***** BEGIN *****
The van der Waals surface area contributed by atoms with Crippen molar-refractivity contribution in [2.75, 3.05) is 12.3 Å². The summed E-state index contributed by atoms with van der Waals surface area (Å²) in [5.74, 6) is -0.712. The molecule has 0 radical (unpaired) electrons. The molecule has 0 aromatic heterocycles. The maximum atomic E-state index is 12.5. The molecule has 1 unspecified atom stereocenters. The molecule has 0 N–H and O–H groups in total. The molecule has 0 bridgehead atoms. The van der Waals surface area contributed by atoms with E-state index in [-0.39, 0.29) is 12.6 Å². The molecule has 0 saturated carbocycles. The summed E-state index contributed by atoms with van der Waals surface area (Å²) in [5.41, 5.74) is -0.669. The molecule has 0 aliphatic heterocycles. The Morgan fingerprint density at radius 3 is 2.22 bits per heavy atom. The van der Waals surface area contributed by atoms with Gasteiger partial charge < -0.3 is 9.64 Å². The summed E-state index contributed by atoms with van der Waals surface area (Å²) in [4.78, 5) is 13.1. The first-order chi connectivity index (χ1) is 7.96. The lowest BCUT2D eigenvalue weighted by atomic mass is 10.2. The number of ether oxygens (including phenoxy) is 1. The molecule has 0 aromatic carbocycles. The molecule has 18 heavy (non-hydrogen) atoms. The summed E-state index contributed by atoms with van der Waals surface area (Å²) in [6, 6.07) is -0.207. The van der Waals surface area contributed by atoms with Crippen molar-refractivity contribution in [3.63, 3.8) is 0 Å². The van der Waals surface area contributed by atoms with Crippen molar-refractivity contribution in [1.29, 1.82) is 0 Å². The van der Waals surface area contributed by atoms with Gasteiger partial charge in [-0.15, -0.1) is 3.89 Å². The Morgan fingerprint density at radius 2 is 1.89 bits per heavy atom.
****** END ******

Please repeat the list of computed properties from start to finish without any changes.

The van der Waals surface area contributed by atoms with Crippen molar-refractivity contribution in [2.75, 3.05) is 12.3 Å². The summed E-state index contributed by atoms with van der Waals surface area (Å²) in [5.74, 6) is -0.712. The molecule has 0 radical (unpaired) electrons. The molecule has 0 aromatic heterocycles. The maximum atomic E-state index is 12.5. The molecule has 1 unspecified atom stereocenters. The molecule has 0 N–H and O–H groups in total. The molecule has 0 bridgehead atoms. The van der Waals surface area contributed by atoms with E-state index in [-0.39, 0.29) is 12.6 Å². The molecule has 0 saturated carbocycles. The summed E-state index contributed by atoms with van der Waals surface area (Å²) in [5.41, 5.74) is -0.669. The molecule has 0 aliphatic heterocycles. The Morgan fingerprint density at radius 3 is 2.22 bits per heavy atom. The van der Waals surface area contributed by atoms with Gasteiger partial charge < -0.3 is 9.64 Å². The summed E-state index contributed by atoms with van der Waals surface area (Å²) in [4.78, 5) is 13.1. The first-order chi connectivity index (χ1) is 7.96. The lowest BCUT2D eigenvalue weighted by atomic mass is 10.2. The number of ether oxygens (including phenoxy) is 1. The molecule has 0 aromatic carbocycles. The molecule has 18 heavy (non-hydrogen) atoms. The summed E-state index contributed by atoms with van der Waals surface area (Å²) in [6, 6.07) is -0.207. The van der Waals surface area contributed by atoms with Crippen molar-refractivity contribution in [3.63, 3.8) is 0 Å². The van der Waals surface area contributed by atoms with Crippen molar-refractivity contribution in [1.29, 1.82) is 0 Å². The van der Waals surface area contributed by atoms with Gasteiger partial charge in [-0.15, -0.1) is 3.89 Å². The Morgan fingerprint density at radius 2 is 1.89 bits per heavy atom.